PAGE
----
This piece was submitted by Maxim Leo as part of the 2014 PEN World Voices Online Anthology. 
The Shop
I’m the bourgeois in our family. That’s chiefly because my parents were never bourgeois. When I was ten, my father walked round with his hair alternately dyed green or blue, and a leather jacket he’d painted himself. He barked when he saw little children or beautiful women in the street. My mother liked to wear a Soviet pilot’s cap and a coat that my father had sprayed with black ink. They both always looked as if they’d just stepped off the stage of some theatre or other, and were only paying a brief visit to real life. My mates thought my parents were great, and thought I was a lucky person. But I thought they were embarrassing, and just wished that one day they could be as normal as all the other parents I knew. Ideally like Sven’s parents. Sven was my best friend. His father was bald with a little pot belly, Sven was allowed to call him Papa and wash the car with him at the weekend. My father wasn’t called Papa, he was called Wolf. I was to call my mother Anne, even though her name was really Annette. Our car, a grey Trabant, was washed only rarely, because Wolf thought there was no point washing a grey car. And he’d painted black and yellow circles on the wings so that you could see us coming from a long way off. Some people thought the car belonged to a blind person.
As a child, I identified people according to their cars. I didn’t know my parents’ friends by name, but I knew if they drove a white Wartburg Tourist or a Lada 1500. Most of them drove Trabants, so they were hard to tell apart. Sometimes I remembered the colour or particular fittings, but in fact Trabant drivers weren’t particularly interesting. A blue Skoda with added foglights and a fake leather cover on the steering wheel, on the other hand, made a huge impression on me. As did a red Moskwitsch with a fluffy duck on the rear-view mirror. But my absolute number one was a light-brown Citroën Pallas GSA. It belonged to Gerhard. This car was like a Ferrari in the GDR. My greatest joy was when my grandparents came to visit and I was allowed to sit in the Citroën while the rest of the family had a cup of coffee. I would sit behind the wheel for hours, imagining I was Erich Honecker’s chauffeur. No idea how I hit on that one, perhaps it was because the car was so unbelievably luxurious and could only be really worthy of a head of state. Sometimes Gerhard sat next to me and we played pilots. I was the captain, which was why I was allowed to turn on the engine and move the lever that made the car glide soundlessly upwards. My Communist grandfather could not have given me a stronger argument for the superiority of capitalism.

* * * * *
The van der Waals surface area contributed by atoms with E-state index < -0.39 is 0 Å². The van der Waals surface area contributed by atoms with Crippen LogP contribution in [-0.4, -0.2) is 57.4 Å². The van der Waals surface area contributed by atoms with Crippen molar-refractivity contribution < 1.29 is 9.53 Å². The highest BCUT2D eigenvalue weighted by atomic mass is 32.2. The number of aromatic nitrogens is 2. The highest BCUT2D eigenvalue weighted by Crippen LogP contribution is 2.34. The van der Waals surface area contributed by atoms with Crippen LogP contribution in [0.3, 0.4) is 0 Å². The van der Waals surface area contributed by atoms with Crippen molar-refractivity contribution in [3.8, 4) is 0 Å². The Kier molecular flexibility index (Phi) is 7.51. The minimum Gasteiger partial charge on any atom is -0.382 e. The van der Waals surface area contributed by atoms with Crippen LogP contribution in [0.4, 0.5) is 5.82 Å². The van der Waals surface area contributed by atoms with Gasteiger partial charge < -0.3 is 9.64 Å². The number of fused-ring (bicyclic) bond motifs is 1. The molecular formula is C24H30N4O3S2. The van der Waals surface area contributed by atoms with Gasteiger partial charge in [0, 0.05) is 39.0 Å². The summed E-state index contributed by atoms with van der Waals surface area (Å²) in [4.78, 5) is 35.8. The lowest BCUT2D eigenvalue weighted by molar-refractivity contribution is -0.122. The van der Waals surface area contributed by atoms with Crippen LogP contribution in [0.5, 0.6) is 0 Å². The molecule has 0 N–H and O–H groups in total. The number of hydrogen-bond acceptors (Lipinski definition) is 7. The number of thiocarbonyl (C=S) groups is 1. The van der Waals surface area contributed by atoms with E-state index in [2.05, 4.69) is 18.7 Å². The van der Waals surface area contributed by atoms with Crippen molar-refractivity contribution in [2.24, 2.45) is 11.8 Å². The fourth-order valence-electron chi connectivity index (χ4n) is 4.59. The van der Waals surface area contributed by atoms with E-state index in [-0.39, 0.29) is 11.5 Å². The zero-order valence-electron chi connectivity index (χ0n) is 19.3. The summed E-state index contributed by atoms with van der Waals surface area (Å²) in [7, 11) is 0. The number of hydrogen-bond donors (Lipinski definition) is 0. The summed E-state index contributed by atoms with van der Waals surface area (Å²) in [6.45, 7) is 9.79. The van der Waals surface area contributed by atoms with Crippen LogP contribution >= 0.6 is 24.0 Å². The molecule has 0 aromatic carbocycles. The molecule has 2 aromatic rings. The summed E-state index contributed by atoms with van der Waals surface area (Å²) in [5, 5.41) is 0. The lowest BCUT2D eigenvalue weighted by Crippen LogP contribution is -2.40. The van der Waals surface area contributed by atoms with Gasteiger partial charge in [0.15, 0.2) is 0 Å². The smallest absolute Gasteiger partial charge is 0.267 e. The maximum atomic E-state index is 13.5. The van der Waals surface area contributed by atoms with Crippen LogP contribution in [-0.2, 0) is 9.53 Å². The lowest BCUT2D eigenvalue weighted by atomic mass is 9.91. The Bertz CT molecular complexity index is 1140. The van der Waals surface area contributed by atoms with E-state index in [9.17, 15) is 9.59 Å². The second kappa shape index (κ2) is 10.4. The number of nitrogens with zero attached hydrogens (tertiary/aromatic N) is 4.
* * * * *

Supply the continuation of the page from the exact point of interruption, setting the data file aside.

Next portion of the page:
In the Citroën era, which was only briefly interrupted by a Peugeot phase, my grandparents were living in Paris. Gerhard was working there as a correspondent for Neues Deutschland. I only ever saw him at Christmas and in the summer holidays, when he brought us boxes of Lego, jeans and velvet jumpers. Gerhard was the Western grandpa, who could fulfill almost all desires. Wolf always got presents too, which is why I couldn’t understand why he thought Gerhard was so stupid. There were a lot of arguments about Gerhard in our house. Wolf said he was a Stalinist, and when I asked what that was, Anne dismissed the question and changed the subject. I sensed that something wasn’t right, but I didn’t understand what the actual problem was. Sometimes I heard my parents arguing in the kitchen, and when I walked in they fell silent. When I asked what they were arguing about, Anne said it was about politics. At the time, I thought politics must be a pretty stupid thing if it put everybody in a bad mood. Eventually Wolf stopped even coming when we visited my grandparents. I saw less and less of Gerhard too. When we met he seemed absent and remote. We stopped playing pilots or Erich Honecker’s chauffeur. There were fewer presents as well. That was the time when I lost my grandfather. I only knew my other grandfather from Wolf ’s stories. When Wolf was twenty, he broke off all contact with his father. There were no letters, no signs of life, nothing. I knew his name was Werner, that he often beat Wolf, and that he liked other women more than Grandma Sigrid.